It’s important to note, I think, that while we will be reporting on COVID-19 and its impact on our local, national and globally impacted communities — LGBTQ and beyond — we’ll also be looking for ways to help you cope with what might be an extended period of self-isolation. Content can’t all be persistently grim or we’d all go mad with despair. So it is our intent to find ways to engage you with interactivity, to find ways to make you smile, and to surprise you. It’s also important to note the Digital Edition’s direct link to our website — www.metroweekly.com — which we are ramping up with even more daily content, as well as our social media outreach on Twitter, Facebook, and Instagram. Please follow us on all three, if you aren’t already — your support means everything to us.
The underlying philosophy behind Metro Weekly has always been one of community service. That’s more vital than ever — and we hope that both the Digital Edition and the website will provide you ways to both support and gain support from our extraordinarily strong, amazingly resilient LGBTQ community. We intend to keep our quality high, find interesting interviews for you to dive into, and maybe even plumb into our archives with some special editions for you to enjoy during this period of mass hibernation.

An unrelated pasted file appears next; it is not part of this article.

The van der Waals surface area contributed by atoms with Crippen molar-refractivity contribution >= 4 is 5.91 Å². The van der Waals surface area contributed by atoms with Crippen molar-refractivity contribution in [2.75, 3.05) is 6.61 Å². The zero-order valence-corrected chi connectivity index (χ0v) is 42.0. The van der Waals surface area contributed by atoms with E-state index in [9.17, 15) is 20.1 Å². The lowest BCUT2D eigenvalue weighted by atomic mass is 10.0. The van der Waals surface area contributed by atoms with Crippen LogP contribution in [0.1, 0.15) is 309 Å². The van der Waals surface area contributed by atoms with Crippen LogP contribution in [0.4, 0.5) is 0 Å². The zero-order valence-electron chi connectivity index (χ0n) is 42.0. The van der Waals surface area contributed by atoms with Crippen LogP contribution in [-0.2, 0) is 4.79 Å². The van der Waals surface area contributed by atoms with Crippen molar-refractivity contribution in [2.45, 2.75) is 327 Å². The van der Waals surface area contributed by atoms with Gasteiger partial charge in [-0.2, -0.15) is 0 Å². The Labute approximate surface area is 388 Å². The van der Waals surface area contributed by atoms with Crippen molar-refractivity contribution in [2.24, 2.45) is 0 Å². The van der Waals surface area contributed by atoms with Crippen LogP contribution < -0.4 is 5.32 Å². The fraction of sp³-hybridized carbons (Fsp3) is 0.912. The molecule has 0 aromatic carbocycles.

I encourage all merchants, theaters, restaurants, bars — everyone, everywhere — to join in our bold new experiment. When you post something to Instagram, tag us @metroweekly and we might add you to our ongoing story. Or send a story idea to firstname.lastname@example.org. We are open to any and all ideas, because with the print edition on hiatus, the Digital Edition allows us to explore the world beyond our DMV boundaries. Yes, our primary focus will remain the local LGBTQ community, but digital has no borders or confines, and so we welcome any and all communities that need a place to find comfort, solace, and refuge in a good read.